Commissioner of Internal Revenue v. Adams, 54 F.2d 228 (1st Cir. 1931)

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US Court of Appeals for the First Circuit - 54 F.2d 228 (1st Cir. 1931)
December 17, 1931

54 F.2d 228 (1931)

COMMISSIONER OF INTERNAL REVENUE
v.
ADAMS.

No. 2563.

Circuit Court of Appeals, First Circuit.

December 17, 1931.

Morton K. Rothschild, Sp. Asst. to Atty. Gen. (G. A. Youngquist, Asst. Atty. Gen., J. Louis Monarch, Sp. Asst. to Atty. Gen., and C. M. Charest, Gen. Counsel, and Hartford Allen, Sp. Atty., Bureau of Internal Revenue, both of Washington, D. C., on the brief), for the Commissioner of Internal Revenue.

Charles D. Hayes (of Hayes & Hayes), of Washington, D. C., for Cecil Q. Adams.

Before BINGHAM and WILSON, Circuit Judges, and MORRIS, District Judge.

BINGHAM, Circuit Judge.

This is a petition to review an order or decision of the Board of Tax Appeals reversing a finding of the commissioner in which *229 he determined a deficiency of $4,583.78 against the taxpayer for the year 1924.

The facts are as follows:

In 1924 the taxpayer, a resident of Wellesley Hills, Mass., held fifteen hundred shares of the stock of the Bristol Leather Company of Philadelphia, Pa. December 26, 1924, the board of directors of the leather company, at a special meeting in Philadelphia, declared a dividend in the following manner:

"Upon motion duly seconded, the Treasurer was authorized to pay a cash dividend of ten per cent. on the paid up capital stock of the company, to all stockholders of record at this date, checks for the same to be mailed December 31, 1924."

The words "checks for the same to be mailed December 31, 1924," were inserted in the resolution so that a good cash balance as of December 31, 1924, might be maintained; and the company had sufficient money on hand on December 31, 1924, to pay the amount of the dividend. The taxpayer was in Philadelphia and was present at the meeting at the time the dividend was declared, but was in South Carolina on December 31, 1924. January 2, 1925, he received a dividend check dated December 31, 1924, for $15,000 and on the same day entered the amount on his books, which were kept on a cash basis. He reported the amount of the dividend in his gross income for the year 1925. The commissioner added this amount to his income for 1924 and determined a deficiency of $4,583.78. The Board of Tax Appeals reversed the action of the commissioner, and he appealed to this court.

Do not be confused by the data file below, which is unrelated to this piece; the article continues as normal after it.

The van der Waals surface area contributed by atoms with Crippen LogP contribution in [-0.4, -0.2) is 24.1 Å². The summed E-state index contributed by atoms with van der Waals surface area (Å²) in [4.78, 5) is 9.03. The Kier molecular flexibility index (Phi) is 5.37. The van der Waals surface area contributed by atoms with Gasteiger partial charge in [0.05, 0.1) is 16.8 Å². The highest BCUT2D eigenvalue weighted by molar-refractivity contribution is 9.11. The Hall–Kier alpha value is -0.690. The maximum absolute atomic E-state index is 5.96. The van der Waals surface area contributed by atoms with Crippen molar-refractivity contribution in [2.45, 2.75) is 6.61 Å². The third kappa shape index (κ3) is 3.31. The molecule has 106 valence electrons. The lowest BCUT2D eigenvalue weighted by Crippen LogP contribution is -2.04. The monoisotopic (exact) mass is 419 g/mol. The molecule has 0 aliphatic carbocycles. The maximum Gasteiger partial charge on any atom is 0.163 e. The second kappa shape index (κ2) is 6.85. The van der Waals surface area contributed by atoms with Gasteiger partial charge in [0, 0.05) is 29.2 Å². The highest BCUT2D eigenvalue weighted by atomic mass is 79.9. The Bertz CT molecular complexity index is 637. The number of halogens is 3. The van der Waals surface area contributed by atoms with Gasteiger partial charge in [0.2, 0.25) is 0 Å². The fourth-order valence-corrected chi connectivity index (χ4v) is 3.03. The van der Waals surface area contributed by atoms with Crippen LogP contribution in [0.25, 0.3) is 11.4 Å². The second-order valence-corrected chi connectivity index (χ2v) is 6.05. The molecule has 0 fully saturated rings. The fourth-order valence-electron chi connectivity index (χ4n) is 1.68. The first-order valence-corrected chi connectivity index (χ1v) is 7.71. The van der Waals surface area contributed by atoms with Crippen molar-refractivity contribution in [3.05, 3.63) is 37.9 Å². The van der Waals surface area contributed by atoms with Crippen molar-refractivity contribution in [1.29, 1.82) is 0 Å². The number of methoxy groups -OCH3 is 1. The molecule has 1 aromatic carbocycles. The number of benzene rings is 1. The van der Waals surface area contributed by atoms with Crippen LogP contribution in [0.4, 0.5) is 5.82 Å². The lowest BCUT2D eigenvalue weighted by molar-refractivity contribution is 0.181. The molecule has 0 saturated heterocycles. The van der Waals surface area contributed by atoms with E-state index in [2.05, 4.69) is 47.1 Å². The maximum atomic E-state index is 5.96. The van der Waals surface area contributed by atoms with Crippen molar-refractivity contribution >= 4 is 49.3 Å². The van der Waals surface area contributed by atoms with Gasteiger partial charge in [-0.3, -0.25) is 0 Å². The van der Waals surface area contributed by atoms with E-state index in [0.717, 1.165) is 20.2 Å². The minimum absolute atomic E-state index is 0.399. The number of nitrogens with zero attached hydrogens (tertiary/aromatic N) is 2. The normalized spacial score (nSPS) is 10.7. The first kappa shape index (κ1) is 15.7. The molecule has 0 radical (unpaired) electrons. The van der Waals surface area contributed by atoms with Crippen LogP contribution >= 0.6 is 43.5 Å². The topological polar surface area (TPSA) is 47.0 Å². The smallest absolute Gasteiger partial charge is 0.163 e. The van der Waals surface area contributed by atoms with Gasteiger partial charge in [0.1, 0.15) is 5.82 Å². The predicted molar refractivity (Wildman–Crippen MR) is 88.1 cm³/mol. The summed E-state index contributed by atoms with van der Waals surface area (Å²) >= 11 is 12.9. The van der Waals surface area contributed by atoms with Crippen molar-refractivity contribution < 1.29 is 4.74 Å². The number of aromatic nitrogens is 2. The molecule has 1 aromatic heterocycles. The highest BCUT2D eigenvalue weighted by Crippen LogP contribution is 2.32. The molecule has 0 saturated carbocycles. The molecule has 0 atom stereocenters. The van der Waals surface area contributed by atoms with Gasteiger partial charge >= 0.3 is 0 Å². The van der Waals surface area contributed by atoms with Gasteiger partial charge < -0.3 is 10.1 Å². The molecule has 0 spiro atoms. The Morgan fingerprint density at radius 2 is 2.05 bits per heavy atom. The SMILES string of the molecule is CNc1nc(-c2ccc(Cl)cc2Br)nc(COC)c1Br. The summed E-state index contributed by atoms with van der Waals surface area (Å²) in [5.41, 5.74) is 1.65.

The question is whether the dividend which was authorized to be paid by check to be mailed on December 31, 1924, and which was not received until January 2, 1925, was taxable income in 1924, where the taxpayer keeps his books on a cash and calendar year basis.

The statutes and regulations involved are section 213(a) and section 212(b) and (c) of the Revenue Act of 1924, 26 USCA ยงยง 953 (b) (c), 954(a), and Regulations 65, art. 52. They read as follows:

"Sec. 213. For the purposes of this title * * *